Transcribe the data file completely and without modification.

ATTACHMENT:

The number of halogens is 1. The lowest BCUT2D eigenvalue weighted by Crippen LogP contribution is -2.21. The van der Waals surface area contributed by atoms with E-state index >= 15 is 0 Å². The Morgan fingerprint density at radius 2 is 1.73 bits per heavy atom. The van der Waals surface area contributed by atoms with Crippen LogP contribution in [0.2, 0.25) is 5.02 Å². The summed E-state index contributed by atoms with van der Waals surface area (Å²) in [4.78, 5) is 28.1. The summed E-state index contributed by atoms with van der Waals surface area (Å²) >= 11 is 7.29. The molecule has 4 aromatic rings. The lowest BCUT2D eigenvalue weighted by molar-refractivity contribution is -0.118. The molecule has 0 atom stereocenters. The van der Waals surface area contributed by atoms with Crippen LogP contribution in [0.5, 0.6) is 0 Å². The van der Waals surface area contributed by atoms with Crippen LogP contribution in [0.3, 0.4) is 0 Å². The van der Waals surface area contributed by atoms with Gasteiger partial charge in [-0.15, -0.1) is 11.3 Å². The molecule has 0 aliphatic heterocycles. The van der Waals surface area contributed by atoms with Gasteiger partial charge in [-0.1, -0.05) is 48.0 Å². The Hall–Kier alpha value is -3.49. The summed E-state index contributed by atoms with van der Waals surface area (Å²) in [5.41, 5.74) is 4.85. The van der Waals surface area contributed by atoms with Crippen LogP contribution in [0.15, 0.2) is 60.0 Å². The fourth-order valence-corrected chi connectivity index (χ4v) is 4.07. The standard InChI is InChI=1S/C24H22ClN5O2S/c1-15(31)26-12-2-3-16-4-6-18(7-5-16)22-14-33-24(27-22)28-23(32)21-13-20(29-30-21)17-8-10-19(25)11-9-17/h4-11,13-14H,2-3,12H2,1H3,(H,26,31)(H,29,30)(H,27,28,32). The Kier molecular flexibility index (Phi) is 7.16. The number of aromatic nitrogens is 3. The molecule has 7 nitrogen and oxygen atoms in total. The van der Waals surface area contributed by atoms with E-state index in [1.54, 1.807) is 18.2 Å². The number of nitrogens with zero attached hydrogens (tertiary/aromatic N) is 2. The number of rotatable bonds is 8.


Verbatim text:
The number of halogens is 1. The lowest BCUT2D eigenvalue weighted by Crippen LogP contribution is -2.21. The van der Waals surface area contributed by atoms with E-state index >= 15 is 0 Å². The Morgan fingerprint density at radius 2 is 1.73 bits per heavy atom. The van der Waals surface area contributed by atoms with Crippen LogP contribution in [0.2, 0.25) is 5.02 Å². The summed E-state index contributed by atoms with van der Waals surface area (Å²) in [4.78, 5) is 28.1. The summed E-state index contributed by atoms with van der Waals surface area (Å²) >= 11 is 7.29. The molecule has 4 aromatic rings. The lowest BCUT2D eigenvalue weighted by molar-refractivity contribution is -0.118. The molecule has 0 atom stereocenters. The van der Waals surface area contributed by atoms with Crippen LogP contribution in [0.5, 0.6) is 0 Å². The van der Waals surface area contributed by atoms with Crippen LogP contribution in [0.3, 0.4) is 0 Å². The van der Waals surface area contributed by atoms with Gasteiger partial charge in [-0.15, -0.1) is 11.3 Å². The molecule has 0 aliphatic heterocycles. The van der Waals surface area contributed by atoms with Gasteiger partial charge in [-0.1, -0.05) is 48.0 Å². The Hall–Kier alpha value is -3.49. The summed E-state index contributed by atoms with van der Waals surface area (Å²) in [5.41, 5.74) is 4.85. The van der Waals surface area contributed by atoms with Crippen LogP contribution in [0.15, 0.2) is 60.0 Å². The fourth-order valence-corrected chi connectivity index (χ4v) is 4.07. The standard InChI is InChI=1S/C24H22ClN5O2S/c1-15(31)26-12-2-3-16-4-6-18(7-5-16)22-14-33-24(27-22)28-23(32)21-13-20(29-30-21)17-8-10-19(25)11-9-17/h4-11,13-14H,2-3,12H2,1H3,(H,26,31)(H,29,30)(H,27,28,32). The Kier molecular flexibility index (Phi) is 7.16. The number of aromatic nitrogens is 3. The molecule has 7 nitrogen and oxygen atoms in total. The van der Waals surface area contributed by atoms with E-state index in [1.54, 1.807) is 18.2 Å². The number of nitrogens with zero attached hydrogens (tertiary/aromatic N) is 2. The number of rotatable bonds is 8.